I had noted down this recipe from one of the FB forums sometime back. And decided to add my own touch at the last minute. Result was a rich yet refreshing gravy that made our lunch quite festive.
Read on for the recipe -

Preparation Time - 30 mins

Ingredients -

  • 200 gm paneer cubes
  • 1/2 cup milk / yogurt ( depends on whether you want that hint of sourness )
  • 1 tbsp fresh cream
  • 1 large onion ( chopped into thin long pieces )
  • 1 tsp ginger juliennes
  • 1 tsp crushed peppercorns
  • 2 tsp garam masala
  • 1/4 tsp cumin powder
  • 2 tsp oil
  • 2 tsp butter
  • 1 tbsp chopped mint leaves
  • salt to taste
  • 5-6 cashews
  • 2 cloves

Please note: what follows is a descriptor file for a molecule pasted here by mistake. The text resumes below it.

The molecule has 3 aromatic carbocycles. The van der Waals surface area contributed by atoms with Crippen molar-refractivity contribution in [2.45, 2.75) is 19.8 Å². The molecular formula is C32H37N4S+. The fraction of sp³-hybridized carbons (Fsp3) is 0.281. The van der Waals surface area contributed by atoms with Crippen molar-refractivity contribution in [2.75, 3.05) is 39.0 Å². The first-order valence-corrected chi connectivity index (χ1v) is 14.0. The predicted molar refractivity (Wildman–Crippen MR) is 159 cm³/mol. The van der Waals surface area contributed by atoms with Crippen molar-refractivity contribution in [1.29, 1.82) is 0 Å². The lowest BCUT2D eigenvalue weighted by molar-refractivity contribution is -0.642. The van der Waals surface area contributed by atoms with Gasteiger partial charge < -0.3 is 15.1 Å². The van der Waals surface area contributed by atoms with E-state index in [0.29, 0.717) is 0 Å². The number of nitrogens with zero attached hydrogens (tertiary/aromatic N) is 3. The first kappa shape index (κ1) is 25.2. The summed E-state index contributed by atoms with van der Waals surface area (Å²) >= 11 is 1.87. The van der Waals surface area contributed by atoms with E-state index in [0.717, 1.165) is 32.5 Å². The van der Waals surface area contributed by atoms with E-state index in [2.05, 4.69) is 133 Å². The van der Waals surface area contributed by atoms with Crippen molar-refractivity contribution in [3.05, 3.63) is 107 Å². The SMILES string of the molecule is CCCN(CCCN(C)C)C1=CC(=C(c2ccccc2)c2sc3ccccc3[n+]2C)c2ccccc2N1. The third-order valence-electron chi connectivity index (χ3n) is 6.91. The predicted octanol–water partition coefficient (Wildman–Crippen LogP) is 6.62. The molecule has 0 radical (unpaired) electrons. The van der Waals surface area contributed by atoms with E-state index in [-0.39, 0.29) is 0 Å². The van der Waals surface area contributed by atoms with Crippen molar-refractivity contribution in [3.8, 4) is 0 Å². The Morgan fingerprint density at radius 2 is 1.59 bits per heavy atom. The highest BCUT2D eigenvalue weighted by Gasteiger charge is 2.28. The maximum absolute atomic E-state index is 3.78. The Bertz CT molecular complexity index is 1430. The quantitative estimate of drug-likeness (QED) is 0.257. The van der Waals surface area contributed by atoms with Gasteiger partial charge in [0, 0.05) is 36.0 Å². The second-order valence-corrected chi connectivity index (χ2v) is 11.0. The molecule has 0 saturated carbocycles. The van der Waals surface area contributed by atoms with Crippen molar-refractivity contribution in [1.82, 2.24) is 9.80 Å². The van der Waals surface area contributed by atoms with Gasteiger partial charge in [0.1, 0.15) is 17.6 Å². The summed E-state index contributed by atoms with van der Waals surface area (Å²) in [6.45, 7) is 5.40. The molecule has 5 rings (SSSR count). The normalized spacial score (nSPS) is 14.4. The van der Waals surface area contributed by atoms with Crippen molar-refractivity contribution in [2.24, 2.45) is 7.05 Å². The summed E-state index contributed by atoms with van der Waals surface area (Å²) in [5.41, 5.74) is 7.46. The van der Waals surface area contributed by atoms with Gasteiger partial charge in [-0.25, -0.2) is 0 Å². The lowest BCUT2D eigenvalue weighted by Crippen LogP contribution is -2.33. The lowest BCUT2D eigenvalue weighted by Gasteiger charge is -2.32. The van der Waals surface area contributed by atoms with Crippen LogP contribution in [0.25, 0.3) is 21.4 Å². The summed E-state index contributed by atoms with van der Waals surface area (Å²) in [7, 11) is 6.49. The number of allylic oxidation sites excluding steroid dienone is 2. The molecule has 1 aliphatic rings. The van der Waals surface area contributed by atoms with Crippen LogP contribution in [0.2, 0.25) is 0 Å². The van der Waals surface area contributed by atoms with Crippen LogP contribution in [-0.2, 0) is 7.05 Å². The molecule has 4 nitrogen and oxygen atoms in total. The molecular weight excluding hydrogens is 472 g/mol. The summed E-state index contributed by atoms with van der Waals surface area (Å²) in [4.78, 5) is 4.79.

Preparation - Soak the cashews in a cup of hot water for 20 mins.

Cooking - Heat the oil in a wok. Add the chopped onions and fry till brown. Remove from wok. Grind into a smooth paste along with the soaked cashews.

Heat the butter/ ghee in the same wok. Add the ginger juliennes and cloves. Fry for 30 seconds before adding the onion-cashew paste. Saute for another 2-3 mins.

Lower flame and add the milk/yogurt, crushed peppercorns, garam masala, cumin powder and salt. Bring to a slight boil and then add the cream.

Drop in the paneer cubes along with the chopped mint. Cover immediately. Switch off flame after a minute.

Serve immediately along with jeera rice / phulkas or naan.

Note - There are multiple variations to this recipe and hence taste will wildly vary. With mine, I have limited the use of strong spices which can mask the kali mirch or peppercorn flavour. Another version which I tried and liked was one by Tarla dalal which makes use of garlic.